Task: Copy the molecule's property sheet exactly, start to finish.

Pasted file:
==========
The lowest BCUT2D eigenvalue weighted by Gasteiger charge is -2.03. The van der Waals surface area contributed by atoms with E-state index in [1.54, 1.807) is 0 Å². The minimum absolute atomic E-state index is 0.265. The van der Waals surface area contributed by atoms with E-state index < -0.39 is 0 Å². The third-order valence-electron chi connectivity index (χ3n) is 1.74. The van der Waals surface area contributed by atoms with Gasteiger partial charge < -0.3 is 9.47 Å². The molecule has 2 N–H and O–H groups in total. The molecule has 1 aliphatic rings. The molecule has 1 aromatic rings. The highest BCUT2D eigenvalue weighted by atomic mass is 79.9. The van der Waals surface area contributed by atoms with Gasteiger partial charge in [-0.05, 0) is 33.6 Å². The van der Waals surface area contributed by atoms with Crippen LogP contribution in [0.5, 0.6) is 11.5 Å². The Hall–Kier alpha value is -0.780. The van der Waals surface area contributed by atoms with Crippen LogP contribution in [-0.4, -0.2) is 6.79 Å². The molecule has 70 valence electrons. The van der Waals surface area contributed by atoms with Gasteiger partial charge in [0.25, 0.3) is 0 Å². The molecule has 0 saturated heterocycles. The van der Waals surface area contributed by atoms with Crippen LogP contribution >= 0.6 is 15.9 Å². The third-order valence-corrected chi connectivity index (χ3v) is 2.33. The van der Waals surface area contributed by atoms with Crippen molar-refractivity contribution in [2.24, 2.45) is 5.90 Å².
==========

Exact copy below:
The lowest BCUT2D eigenvalue weighted by Gasteiger charge is -2.03. The van der Waals surface area contributed by atoms with E-state index in [1.54, 1.807) is 0 Å². The minimum absolute atomic E-state index is 0.265. The van der Waals surface area contributed by atoms with E-state index < -0.39 is 0 Å². The third-order valence-electron chi connectivity index (χ3n) is 1.74. The van der Waals surface area contributed by atoms with Gasteiger partial charge < -0.3 is 9.47 Å². The molecule has 2 N–H and O–H groups in total. The molecule has 1 aliphatic rings. The molecule has 1 aromatic rings. The highest BCUT2D eigenvalue weighted by atomic mass is 79.9. The van der Waals surface area contributed by atoms with Gasteiger partial charge in [-0.05, 0) is 33.6 Å². The van der Waals surface area contributed by atoms with Crippen LogP contribution in [0.5, 0.6) is 11.5 Å². The Hall–Kier alpha value is -0.780. The van der Waals surface area contributed by atoms with Crippen LogP contribution in [-0.4, -0.2) is 6.79 Å². The molecule has 70 valence electrons. The van der Waals surface area contributed by atoms with Gasteiger partial charge in [0.25, 0.3) is 0 Å². The molecule has 0 saturated heterocycles. The van der Waals surface area contributed by atoms with Crippen LogP contribution >= 0.6 is 15.9 Å². The third-order valence-corrected chi connectivity index (χ3v) is 2.33. The van der Waals surface area contributed by atoms with Crippen molar-refractivity contribution in [2.24, 2.45) is 5.90 Å².